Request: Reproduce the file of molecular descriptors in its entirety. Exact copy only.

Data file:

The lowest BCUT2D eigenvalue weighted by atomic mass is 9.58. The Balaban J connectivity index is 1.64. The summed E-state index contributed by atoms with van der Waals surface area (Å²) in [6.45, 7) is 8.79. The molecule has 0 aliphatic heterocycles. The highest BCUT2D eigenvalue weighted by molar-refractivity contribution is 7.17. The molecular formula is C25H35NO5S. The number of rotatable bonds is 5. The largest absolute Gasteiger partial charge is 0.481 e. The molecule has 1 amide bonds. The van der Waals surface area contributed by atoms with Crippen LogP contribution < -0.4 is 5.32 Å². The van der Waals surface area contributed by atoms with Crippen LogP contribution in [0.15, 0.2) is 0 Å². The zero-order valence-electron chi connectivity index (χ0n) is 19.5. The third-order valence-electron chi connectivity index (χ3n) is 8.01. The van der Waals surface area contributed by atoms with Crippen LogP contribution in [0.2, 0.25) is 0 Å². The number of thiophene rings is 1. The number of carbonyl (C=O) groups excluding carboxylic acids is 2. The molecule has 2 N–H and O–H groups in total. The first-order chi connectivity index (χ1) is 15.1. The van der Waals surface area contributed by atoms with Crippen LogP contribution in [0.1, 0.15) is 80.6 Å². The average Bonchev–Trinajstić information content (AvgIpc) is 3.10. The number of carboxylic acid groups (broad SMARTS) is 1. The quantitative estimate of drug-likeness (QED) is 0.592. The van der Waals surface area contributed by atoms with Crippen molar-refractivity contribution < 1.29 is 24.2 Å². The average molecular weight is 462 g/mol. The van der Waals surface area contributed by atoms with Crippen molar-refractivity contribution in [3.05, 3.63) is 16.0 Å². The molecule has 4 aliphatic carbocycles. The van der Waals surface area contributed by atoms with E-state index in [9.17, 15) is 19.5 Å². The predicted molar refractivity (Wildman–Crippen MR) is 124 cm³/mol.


The lowest BCUT2D eigenvalue weighted by atomic mass is 9.58. The Balaban J connectivity index is 1.64. The summed E-state index contributed by atoms with van der Waals surface area (Å²) in [6.45, 7) is 8.79. The molecule has 0 aliphatic heterocycles. The highest BCUT2D eigenvalue weighted by molar-refractivity contribution is 7.17. The molecular formula is C25H35NO5S. The number of rotatable bonds is 5. The largest absolute Gasteiger partial charge is 0.481 e. The molecule has 1 amide bonds. The van der Waals surface area contributed by atoms with Crippen LogP contribution < -0.4 is 5.32 Å². The van der Waals surface area contributed by atoms with Crippen LogP contribution in [0.15, 0.2) is 0 Å². The zero-order valence-electron chi connectivity index (χ0n) is 19.5. The third-order valence-electron chi connectivity index (χ3n) is 8.01. The van der Waals surface area contributed by atoms with Crippen LogP contribution in [0.2, 0.25) is 0 Å². The number of thiophene rings is 1. The number of carbonyl (C=O) groups excluding carboxylic acids is 2. The molecule has 2 N–H and O–H groups in total. The first-order chi connectivity index (χ1) is 15.1. The van der Waals surface area contributed by atoms with Crippen LogP contribution in [0.1, 0.15) is 80.6 Å². The average Bonchev–Trinajstić information content (AvgIpc) is 3.10. The number of carboxylic acid groups (broad SMARTS) is 1. The quantitative estimate of drug-likeness (QED) is 0.592. The van der Waals surface area contributed by atoms with Crippen molar-refractivity contribution < 1.29 is 24.2 Å². The average molecular weight is 462 g/mol. The van der Waals surface area contributed by atoms with Crippen molar-refractivity contribution in [3.05, 3.63) is 16.0 Å². The molecule has 4 aliphatic carbocycles. The van der Waals surface area contributed by atoms with E-state index in [9.17, 15) is 19.5 Å². The predicted molar refractivity (Wildman–Crippen MR) is 124 cm³/mol.